Reinventing The Steel: Dimebag Darrell’s SH-13 Dimebucker

Pantera and Damageplan’s Dimebag Darrell was one of a kind. At a time when many players were using rack systems or tube heads to achieve warm, smooth tones, he blasted out of Texas with a jagged, aggressive sound based on a solid state amplifier, an EQ and a hell of a lot of attitude. As he refined his equipment needs, Dimebag put the results of his discoveries and preferences into various pieces of signature gear. And the SH-13 Dimebucker was a key part of his search for the ultimate metal tone.

Darrell originally used heavily modified Dean guitars, but that company underwent ownership changes in the late 80s and the guitars he liked were becoming hard to find, so he switched to Washburn (he would eventually switch back to Dean and would work closely with them to develop several signature instruments). The pickup he’d previously been using was also becoming harder and harder to find, and he’d been using a custom-wound version called the XXL-500 which was not available to the public, but it still wasn’t quite doing it for him. So it was time to go on a tone quest.

Dime needed something which would work well with his rig and established sound, as well as with the new Washburn guitars he’d begun using. He wanted a pickup with high output and lots of gain, but he was unhappy with everything he tried. Pickups geared towards distortion were too distorted to achieve the clarity of tone he was after, but cleaner pickups were too thin. He needed something with a thick low end and powerful highs. He also wanted a pickup that would clean up nicely when the guitar’s volume knob was rolled back.

After Darrell hooked up with Seymour Duncan, he sent one of his old pickups to use as a starting point, but he wasn’t looking for a reproduction: this was his chance to have his pickup made his way. From there a few samples were sent out to evaluate on the road in a particular Washburn dedicated to the task.

The result was the Dimebucker, a pickup which gave Dime the ‘smushies’ he was looking for: the Dime-ism he used to describe a sound where the notes ‘smushed together’ in power chords, with a sponge-like feel and bright but not brittle high end.

Various magnets, wire gauges, numbers of turns and other factors were used in the development of the Dimebucker. The final result is based on the combination of a ceramic magnet and stainless steel blades. It has a DC resistance of 16.25 k and a resonant peak at 5.1 KHz, which combine to give it the treble kick and low-end smush Darrell was after. The blades help to maintain the strength of the note over the duration of bends, since there’s always a constant magnetic field under the string: it doesn’t dip or change in between pole pieces.

The Dimebucker pairs especially well with a ’59 model in the neck position, which was Dimebag’s preferred setup. And in true metal style, it’s available in any colour you want. As long as it’s black.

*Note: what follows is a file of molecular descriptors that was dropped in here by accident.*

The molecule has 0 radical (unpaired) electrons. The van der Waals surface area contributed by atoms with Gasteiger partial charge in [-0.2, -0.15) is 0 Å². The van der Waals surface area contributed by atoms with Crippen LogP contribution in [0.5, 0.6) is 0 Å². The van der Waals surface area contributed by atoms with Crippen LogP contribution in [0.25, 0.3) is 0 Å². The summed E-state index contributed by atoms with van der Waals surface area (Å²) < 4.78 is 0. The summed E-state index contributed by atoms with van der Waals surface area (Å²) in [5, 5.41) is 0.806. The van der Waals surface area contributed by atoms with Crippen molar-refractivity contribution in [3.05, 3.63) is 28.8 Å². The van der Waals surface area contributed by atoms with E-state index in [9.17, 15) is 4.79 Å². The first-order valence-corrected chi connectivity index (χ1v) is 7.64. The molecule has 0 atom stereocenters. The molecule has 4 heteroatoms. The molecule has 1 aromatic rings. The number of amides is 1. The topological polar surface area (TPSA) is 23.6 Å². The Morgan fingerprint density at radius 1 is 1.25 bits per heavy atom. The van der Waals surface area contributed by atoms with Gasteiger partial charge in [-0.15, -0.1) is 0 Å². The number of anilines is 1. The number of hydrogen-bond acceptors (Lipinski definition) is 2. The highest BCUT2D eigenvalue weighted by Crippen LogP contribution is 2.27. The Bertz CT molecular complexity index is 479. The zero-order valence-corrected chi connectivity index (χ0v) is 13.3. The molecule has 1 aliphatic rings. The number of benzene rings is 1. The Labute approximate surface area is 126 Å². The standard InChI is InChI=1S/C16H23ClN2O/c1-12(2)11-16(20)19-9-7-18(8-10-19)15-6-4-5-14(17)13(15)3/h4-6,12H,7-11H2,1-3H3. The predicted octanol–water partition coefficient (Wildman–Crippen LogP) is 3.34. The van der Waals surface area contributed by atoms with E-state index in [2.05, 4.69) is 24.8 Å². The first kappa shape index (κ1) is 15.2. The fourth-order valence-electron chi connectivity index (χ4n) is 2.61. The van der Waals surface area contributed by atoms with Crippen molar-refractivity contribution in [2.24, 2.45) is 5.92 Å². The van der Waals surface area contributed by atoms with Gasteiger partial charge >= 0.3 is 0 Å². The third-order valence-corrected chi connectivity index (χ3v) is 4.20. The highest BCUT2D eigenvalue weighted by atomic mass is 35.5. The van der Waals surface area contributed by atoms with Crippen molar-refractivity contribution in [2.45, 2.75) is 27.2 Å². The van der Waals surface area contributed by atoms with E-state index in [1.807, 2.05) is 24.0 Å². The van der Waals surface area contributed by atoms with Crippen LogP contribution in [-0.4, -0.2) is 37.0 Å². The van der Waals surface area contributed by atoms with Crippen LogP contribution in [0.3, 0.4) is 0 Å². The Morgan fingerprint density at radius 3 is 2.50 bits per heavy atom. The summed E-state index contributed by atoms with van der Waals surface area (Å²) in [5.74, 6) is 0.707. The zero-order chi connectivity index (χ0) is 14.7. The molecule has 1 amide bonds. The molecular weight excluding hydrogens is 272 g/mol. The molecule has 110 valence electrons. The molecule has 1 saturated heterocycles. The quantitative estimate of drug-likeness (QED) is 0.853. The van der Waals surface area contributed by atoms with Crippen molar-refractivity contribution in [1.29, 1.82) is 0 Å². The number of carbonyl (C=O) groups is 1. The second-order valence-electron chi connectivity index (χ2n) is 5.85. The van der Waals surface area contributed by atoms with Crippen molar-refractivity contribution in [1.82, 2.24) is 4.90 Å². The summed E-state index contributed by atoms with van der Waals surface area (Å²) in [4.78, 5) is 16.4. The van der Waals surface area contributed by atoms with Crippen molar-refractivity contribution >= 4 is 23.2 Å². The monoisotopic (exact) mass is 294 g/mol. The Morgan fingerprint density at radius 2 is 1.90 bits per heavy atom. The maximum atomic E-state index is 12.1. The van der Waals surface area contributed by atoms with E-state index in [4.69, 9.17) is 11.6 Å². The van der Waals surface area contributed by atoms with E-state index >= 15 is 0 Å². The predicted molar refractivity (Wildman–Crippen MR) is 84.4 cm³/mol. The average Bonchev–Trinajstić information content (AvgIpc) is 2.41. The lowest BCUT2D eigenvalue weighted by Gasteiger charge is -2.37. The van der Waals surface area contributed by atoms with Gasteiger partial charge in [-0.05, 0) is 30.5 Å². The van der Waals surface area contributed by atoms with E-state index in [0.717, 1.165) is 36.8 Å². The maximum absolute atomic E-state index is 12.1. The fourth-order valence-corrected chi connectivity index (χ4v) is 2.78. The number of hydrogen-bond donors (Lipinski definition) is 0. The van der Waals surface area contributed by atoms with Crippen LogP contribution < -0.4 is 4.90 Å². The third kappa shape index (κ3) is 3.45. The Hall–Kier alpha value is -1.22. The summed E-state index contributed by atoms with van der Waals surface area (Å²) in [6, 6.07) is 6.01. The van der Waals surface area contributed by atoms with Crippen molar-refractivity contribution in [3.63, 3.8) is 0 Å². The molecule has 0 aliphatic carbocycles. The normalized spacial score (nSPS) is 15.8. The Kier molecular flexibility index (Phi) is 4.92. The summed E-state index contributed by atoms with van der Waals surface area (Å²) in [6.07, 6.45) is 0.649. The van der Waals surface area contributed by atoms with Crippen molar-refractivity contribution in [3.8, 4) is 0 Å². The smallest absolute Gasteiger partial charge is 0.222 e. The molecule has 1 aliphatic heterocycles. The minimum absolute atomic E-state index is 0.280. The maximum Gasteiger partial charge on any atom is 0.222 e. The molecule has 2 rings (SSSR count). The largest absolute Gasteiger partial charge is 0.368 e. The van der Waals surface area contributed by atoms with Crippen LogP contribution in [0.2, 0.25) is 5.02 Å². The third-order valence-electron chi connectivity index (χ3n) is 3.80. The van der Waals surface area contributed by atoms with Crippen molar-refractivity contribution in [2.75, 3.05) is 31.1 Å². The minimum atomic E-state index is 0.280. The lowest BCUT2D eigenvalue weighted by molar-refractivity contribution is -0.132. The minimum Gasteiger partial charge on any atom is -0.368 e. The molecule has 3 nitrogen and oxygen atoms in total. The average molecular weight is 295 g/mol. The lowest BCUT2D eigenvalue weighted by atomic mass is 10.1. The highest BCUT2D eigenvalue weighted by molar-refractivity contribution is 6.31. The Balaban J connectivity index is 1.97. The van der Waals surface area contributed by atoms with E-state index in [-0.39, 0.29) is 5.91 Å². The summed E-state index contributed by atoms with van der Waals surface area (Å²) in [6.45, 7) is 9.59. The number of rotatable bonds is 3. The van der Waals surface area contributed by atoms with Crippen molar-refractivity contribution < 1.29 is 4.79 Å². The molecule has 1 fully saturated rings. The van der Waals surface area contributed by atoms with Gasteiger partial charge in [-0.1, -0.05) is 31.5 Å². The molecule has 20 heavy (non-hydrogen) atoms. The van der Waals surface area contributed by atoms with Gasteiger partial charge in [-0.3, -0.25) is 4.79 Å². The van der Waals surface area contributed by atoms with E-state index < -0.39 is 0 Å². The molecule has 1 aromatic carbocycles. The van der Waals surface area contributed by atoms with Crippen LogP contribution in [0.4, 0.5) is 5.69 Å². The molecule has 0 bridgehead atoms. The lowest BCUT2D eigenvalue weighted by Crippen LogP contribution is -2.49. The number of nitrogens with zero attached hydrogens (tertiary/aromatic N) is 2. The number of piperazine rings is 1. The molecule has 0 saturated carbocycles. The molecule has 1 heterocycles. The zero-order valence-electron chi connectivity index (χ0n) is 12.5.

Further reading:

Lisa Sharken interviews Dimebag Darrell

Join the Conversation


  1. Dimebag was taken from us all too soon but his off-stage
    antics and face-melting guitar shredding will ring out through generations to
    come. The world lost a true prodigy of
    metal from this insane murder. I’m a
    huge fan myself and this year for the anniversary of his passing, drew a new
    portrait of Darrell on my artist’s blog and made a head-banging tribute video
    for this dearly departed God of Rock which you can watch at

  2. The original pickup Dime used was a Bill Lawrence L500XL, not “XXL500” – you should probably get the details right, it IS after all the pickup that the Dimebucker was based on 😉

    1. They are saying Bill Lawrence made a version called the XXL 500 that was not available to the public; AKA it is different from the L500XL, hence the name ”XXL”.

      1. Yes. Somewhere on the internet is a photo of the back of one of his pickups with “500 XXL” written in silver pen. Seymour Duncan not wanting to openly name its competitor failed (or perhaps omitted) to mention the name Bill Lawrence. I have a Washburn Dime 333 in “Blackjack” finish and a buddy of mine who worked at my local shop hooked me up with an L500XL and a ’59 for the neck. That pickup had a TON of gain all on its own. The only thing I didn’t like was that it didn’t clean up when you rolled the volume back, just lessened the grit. But the Clarity was amazing! I could hit a G Major chord, with the distortion cranked, and still hear all the notes making up that chord.

  3. You should have provided us with useful information than copying the literature from Seymour Duncan catalog and put little bells and whistles here and there. Just because this blog is free doesn’t mean you can skimp on quality. I thought I would know more stuff by clicking the Facebook link.

  4. I have both pick ups the bill lawrwnce and the dimebucker. in my opinion I prefer the Seymour version at the fact that as it was aid you roll off the volume and manipulate the tone of the pick up where the bill Lawrence is high gain in low volumes.

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